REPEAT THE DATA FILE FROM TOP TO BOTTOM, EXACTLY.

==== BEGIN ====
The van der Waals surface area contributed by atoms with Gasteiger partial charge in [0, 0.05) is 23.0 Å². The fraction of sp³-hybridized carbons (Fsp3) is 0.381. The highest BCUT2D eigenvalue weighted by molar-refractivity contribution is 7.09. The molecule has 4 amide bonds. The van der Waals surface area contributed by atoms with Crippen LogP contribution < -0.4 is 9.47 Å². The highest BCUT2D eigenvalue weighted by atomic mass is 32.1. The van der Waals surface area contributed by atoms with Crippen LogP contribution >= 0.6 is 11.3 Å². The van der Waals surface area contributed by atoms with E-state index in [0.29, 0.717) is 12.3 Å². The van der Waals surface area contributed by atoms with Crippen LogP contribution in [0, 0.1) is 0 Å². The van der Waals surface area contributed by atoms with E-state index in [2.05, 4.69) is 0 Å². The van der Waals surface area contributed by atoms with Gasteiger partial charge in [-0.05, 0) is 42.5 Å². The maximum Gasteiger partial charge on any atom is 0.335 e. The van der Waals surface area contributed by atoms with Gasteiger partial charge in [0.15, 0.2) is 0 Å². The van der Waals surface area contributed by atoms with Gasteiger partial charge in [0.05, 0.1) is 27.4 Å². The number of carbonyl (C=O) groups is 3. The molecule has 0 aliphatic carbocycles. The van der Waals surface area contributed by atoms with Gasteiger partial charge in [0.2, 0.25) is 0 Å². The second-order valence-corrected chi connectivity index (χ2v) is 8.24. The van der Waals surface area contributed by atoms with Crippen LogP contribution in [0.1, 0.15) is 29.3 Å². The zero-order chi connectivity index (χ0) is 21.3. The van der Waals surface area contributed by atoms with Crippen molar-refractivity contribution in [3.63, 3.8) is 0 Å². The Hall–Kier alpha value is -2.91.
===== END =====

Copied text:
The van der Waals surface area contributed by atoms with Gasteiger partial charge in [0, 0.05) is 23.0 Å². The fraction of sp³-hybridized carbons (Fsp3) is 0.381. The highest BCUT2D eigenvalue weighted by molar-refractivity contribution is 7.09. The molecule has 4 amide bonds. The van der Waals surface area contributed by atoms with Crippen LogP contribution < -0.4 is 9.47 Å². The highest BCUT2D eigenvalue weighted by atomic mass is 32.1. The van der Waals surface area contributed by atoms with Crippen LogP contribution >= 0.6 is 11.3 Å². The van der Waals surface area contributed by atoms with E-state index in [0.29, 0.717) is 12.3 Å². The van der Waals surface area contributed by atoms with Crippen LogP contribution in [0, 0.1) is 0 Å². The van der Waals surface area contributed by atoms with E-state index in [2.05, 4.69) is 0 Å². The van der Waals surface area contributed by atoms with Gasteiger partial charge in [-0.05, 0) is 42.5 Å². The maximum Gasteiger partial charge on any atom is 0.335 e. The van der Waals surface area contributed by atoms with Gasteiger partial charge in [0.15, 0.2) is 0 Å². The van der Waals surface area contributed by atoms with Gasteiger partial charge in [0.05, 0.1) is 27.4 Å². The number of carbonyl (C=O) groups is 3. The molecule has 0 aliphatic carbocycles. The van der Waals surface area contributed by atoms with Gasteiger partial charge in [0.2, 0.25) is 0 Å². The second-order valence-corrected chi connectivity index (χ2v) is 8.24. The van der Waals surface area contributed by atoms with Crippen LogP contribution in [0.1, 0.15) is 29.3 Å². The zero-order chi connectivity index (χ0) is 21.3. The van der Waals surface area contributed by atoms with Crippen molar-refractivity contribution in [3.63, 3.8) is 0 Å². The Hall–Kier alpha value is -2.91.